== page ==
“Who Do You Think You Are?” (What Do You Think This Is?)

This post is going to show some of my cynicism about the mainstream media, so forgive me.

Last night, I got to watch the fourth episode in this season of the American version of “Who Do You Think You Are?” about Kim Cattrall. I, for one, really enjoyed it.

This season, I’ve been paying more attention to what my fellow genealogists think about the series, mainly through listening to the BlogTalkRadio discussions after the show, but also by reading the blogs too.

Some of the comments about last night’s episode, and the show in general, don’t sit well with me. But I see that it’s all a matter of perspective. Here’s mine:

This is entertainment, folks, pure and simple. It is not a special-interest show on a special-interest channel. This is a prime-time television show on one of the major broadcast networks, televised at 8 p.m. on a Friday night. This means it is catering to the masses.

In journalism school, shortly after learning the basics about writing the 5Ws (Who, What, When, Where and Why), you learn what sells in the news:

1) Sex
2) Things on fire or things exploding
3) Fuzzy animals
4) Kids
5) Some combination of two or more of the above

The same goes for primetime TV. If there is a salacious story in a celebrity’s family trees (example: Kim Cattrall) and the show can televise it, they will.

Also, in journalism school, you are told to write to the 8th-grade level of reading comprehension, because that will work for the masses. Given the TV seriesĀ  “Are You Smarter Than a 5th Grader?” perhaps the standard has been lowered.

Therefore, if a celebrity has George Washington somehow connected to his family history (example: Tim McGraw), of course the show is going to jump umpteen generations back in order to tell that story. Everybody knows who George Washington is!

My point is, that it’s okay. It’s a prime-time, major network entertainment show. It’s not a how-to genealogy show on the BYU channel. In fact, the word ‘genealogy’ doesn’t even appear in the description of the show on the NBC web site.

I bring this up after a comment about the Kim Cattrall episode that struck me. Folks said that the episode wasn’t about genealogy, it was about sleuthing. She didn’t move backwards through her family tree. She picked a generation and moved forward.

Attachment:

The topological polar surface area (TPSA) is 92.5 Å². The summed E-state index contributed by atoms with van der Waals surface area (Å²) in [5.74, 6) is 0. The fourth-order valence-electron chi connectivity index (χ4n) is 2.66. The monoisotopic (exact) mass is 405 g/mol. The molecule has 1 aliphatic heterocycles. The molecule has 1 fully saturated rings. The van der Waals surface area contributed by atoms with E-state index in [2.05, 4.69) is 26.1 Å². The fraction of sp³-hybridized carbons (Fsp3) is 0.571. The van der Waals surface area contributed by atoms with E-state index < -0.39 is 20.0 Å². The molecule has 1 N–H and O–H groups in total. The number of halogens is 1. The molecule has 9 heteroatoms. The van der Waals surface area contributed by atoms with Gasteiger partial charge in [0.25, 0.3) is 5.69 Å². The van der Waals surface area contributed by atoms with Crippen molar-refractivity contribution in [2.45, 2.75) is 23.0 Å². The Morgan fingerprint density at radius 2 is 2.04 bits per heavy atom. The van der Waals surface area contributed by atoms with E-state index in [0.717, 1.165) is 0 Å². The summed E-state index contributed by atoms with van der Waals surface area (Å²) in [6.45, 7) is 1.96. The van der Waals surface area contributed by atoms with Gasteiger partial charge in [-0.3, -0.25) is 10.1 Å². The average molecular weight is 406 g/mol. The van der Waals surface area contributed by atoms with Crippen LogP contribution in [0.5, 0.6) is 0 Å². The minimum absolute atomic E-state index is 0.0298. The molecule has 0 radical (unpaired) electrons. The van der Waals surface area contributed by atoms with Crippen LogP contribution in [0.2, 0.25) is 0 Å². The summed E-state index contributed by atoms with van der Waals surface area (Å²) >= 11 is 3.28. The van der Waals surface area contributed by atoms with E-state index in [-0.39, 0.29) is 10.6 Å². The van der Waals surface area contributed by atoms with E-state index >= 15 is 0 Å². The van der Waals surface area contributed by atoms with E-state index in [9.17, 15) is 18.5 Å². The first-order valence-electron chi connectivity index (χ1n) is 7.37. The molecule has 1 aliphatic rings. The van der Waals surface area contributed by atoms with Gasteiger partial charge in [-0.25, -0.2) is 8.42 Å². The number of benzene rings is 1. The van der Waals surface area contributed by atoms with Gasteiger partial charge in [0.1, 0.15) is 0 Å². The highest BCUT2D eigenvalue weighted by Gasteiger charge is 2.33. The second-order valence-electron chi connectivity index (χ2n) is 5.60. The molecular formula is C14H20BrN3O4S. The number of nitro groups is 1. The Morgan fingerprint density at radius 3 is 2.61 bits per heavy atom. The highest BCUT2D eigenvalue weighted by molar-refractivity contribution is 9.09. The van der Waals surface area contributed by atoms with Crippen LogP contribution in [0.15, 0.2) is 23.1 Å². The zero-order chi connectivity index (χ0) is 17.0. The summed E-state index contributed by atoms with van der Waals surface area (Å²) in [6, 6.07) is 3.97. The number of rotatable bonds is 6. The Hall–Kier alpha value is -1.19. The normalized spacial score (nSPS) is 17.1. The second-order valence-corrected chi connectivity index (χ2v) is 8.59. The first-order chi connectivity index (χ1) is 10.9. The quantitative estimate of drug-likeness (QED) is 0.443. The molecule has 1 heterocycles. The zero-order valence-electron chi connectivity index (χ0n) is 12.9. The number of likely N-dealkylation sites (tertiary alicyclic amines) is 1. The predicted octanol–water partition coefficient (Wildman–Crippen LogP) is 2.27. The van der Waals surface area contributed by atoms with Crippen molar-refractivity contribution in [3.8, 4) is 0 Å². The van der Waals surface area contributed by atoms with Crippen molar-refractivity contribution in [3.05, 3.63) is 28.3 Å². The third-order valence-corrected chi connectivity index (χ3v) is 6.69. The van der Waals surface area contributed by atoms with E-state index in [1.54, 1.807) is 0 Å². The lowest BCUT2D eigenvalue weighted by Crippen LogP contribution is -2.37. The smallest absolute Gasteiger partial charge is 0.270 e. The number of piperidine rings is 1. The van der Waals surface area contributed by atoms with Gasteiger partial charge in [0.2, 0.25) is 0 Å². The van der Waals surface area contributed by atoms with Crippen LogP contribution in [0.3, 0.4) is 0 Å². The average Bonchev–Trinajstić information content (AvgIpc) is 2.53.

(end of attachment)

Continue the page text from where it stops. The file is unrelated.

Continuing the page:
Well, to me, genealogy is sleuthing. And if you have a mystery in your family tree, you move forward to find out the answers. I think most people, at some point, have a mystery ancestor that disappeared. Let’s say you manage to find him or her. Aren’t you going to want to see what became of them?

For all the criticism that the Tim McGraw episode received for jumping back too many generations, the Kim Cattrall episode is generating comments about spending so much time on a more recent one. I liked the fact that they stayed with the one storyline. Anyways, aren’t we supposed to start with the most recent generation and move backward once we’ve filled in the blanks?

This episode traced some collateral lines to help solve a mystery. I’ve posted about checking on the neighbors in census records. Well, Cattrall knocked on the neighbor’s door in real life! She stopped in a pub as part of her quest for answers (that’s brilliant!). In tracing the most recent generations, it’s important to talk to real, live people with memories while you still can. It’s not all about newspaper clippings and census records on Ancestry.com.

One other complaint that I heard was that this was an apparent re-hashing of an episode aired in the UK as part of the British series a few years ago. Well, of course it is. That’s basically a free episode in the can for NBC. Perhaps they could have admitted as much up front though.

I do admit that I too watch this series with a genealogist’s/archivist’s eye — I’ve clucked a few times when I see old documents not receiving the white-glove treatment. But I don’t let that stand in the way of my enjoying the show. I come to be entertained, and I am. Every week.

I do understand the qualms of some of my fellow genealogists. I really do. This is our craft! We want it portrayed accurately. We’re afraid that when a fledgling family historian sees the show and how easily the celebrities can skip back several generations, that it’s painting the wrong picture.

It’s akin to the “CSI factor.” The DNA tests on crime shows during prime-time TV take hours, not weeks or months, like they do in real life. This drives those in law enforcement nuts. When they try to assemble a jury, they need to re-educate them as to investigative principles and techniques because what’s portrayed on TV isn’t the real deal. I’m not saying it’s right, but it’s what sells. It’s a lot harder to write a CSI episode if you have to work in a months-long gap for the DNA results to be returned.

I guess what I’m trying to say is, if you’re watching this show expecting real-life genealogy, you’ve come to the wrong place. But if you’re willing to sit back, relax and hear a good yarn about the celebrity being featured, then you’re going to be entertained. That’s the point. (Edited to add: Well, that and selling some Ancestry.com subscriptions).